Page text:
"Bluestreak was traumatized enough as it was when we first found him," Prowl explained as he led the way again. "No one wanted to make it even worse by explaining the details about how he lost his home and family."
"So what in the name of Primus have you been telling him?" Smokescreen questioned incredulously.
"I planned on telling him the general truth when he was ready," Prowl said. "I believed that he would ask me himself when the time was right, and that I would be able to answer him as truthfully as I could, depending what I believed at that time he was capable of handling. Since it hasn't come up, I haven't broached the topic myself yet."
Prowl took another four or five steps before he realized that Smokescreen had stopped dead in his tracks.
"Not once?" he repeated hoarsely. "Not once? He's never asked where his creators are, his friends, why he can't go home, why the attack happened… he hasn't asked anything?"
Prowl turned around to face Smokescreen again.
"What are you saying?" he asked slowly.
Smokescreen shook his head, more in disbelief than denial, and trotted up to Prowl to close the distance before he spoke again.
"I don't know," he admitted. "Jazz told me about his fragmented memories, but since no one's tried taking him through what's left, I can't even speculate what's going on in his head right now. Maybe he's afraid to find out, or for some reason is afraid of asking. It's just a little… disquieting that he's accepted everything that's being thrown at him so easily without once questioning it."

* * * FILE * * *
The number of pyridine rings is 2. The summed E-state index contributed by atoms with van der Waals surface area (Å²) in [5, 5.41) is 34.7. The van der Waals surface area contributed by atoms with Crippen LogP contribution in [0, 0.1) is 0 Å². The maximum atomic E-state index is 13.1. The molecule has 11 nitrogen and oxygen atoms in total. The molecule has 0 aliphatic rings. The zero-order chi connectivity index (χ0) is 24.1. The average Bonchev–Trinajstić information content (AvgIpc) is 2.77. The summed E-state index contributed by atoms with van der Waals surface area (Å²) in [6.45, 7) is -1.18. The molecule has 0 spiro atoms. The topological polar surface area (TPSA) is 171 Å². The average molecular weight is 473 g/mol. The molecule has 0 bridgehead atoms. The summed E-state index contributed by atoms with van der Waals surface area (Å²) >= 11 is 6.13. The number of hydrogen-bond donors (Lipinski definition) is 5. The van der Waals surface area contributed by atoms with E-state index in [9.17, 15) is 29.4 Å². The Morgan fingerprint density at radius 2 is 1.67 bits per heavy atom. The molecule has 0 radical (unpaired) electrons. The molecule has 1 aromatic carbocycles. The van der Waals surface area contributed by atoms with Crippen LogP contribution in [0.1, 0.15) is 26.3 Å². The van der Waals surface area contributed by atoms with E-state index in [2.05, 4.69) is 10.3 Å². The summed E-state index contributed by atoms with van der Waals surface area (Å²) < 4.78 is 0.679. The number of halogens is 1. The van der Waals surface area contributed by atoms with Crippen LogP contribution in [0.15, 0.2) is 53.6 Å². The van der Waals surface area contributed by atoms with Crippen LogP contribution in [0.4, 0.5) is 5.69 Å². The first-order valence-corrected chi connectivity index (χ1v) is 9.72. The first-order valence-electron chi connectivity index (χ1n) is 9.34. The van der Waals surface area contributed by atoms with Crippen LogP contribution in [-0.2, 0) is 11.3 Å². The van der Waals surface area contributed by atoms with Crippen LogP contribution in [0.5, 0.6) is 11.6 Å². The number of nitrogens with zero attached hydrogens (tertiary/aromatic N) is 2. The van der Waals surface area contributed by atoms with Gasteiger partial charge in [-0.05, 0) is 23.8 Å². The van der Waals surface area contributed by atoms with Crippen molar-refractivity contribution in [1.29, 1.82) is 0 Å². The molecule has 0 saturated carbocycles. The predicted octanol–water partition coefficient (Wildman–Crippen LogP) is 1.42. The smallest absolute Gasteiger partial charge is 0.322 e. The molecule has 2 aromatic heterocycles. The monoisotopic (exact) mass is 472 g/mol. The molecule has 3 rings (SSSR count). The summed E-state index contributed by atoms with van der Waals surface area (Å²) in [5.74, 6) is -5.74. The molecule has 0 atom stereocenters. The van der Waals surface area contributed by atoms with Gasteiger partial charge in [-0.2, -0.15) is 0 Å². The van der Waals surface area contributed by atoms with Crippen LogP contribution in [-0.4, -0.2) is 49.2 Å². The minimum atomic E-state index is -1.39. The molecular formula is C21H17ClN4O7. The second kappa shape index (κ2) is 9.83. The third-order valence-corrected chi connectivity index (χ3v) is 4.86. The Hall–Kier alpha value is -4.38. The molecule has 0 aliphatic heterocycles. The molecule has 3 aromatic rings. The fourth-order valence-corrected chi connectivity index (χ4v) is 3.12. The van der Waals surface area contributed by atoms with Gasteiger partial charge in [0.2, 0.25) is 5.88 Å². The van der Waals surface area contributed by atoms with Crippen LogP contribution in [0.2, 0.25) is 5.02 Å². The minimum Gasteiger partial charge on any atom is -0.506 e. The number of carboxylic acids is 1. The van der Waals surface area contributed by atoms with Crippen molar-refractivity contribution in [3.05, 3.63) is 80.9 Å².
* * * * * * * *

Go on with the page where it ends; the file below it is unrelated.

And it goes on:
"Do you feel there is something wrong?" Prowl asked just as neutrally as before.
Smokescreen shrugged. "Like I said, I can't even begin to guess what's going on inside his head before I have a chance to even talk to him. That's why Sparklight wanted to set up a tutoring program for as long as she's here."
The sudden shift in topic almost threw Prowl off. But he caught on quick.
"She plans to take on tutoring duties, so that she might develop a relationship with the younglings on an individual basis and discreetly observe their emotional progress and mental states, then."
Smokescreen had stopped being surprised by Prowls annoyingly accurate deductions. "That's the gist of it. But the most important part is that it'll put them on a consistent schedule and give them something productive to do when you and everyone else are busy with work. Hopefully, it'll also help make them feel more comfortable, having a reliable routine like school again. They'll have to be tested first so we can figure out where they stand, but getting the tests and home schooling aids shouldn't be too hard."
"So long as any schooling schedule is sent to me first for approval, that is acceptable," Prowl said.
He entered the rec room doors, and stopped dead in his tracks.
Nearly the entire room, about a dozen mechs in all, was gathered around one table. Some were standing at the edge, some were reclining in chairs as they sipped their drinks, and still others were literally on the edge of their seat, their cubes forgotten in their hands. Sitting at the front of the crowd, Prowl could see the backs of Sideswipe and Sunstreaker, and the side of a predominately orange and red mechling with conspicuous yellow wings (Hot Rod?) who was clearly captivated by the story. Since the twins were seated cross legged on the floor next to the taller youngling in front of the chairs and were stiller than Prowl had ever seen the energetic pair before, they probably were feeling much the same as Hot Rod.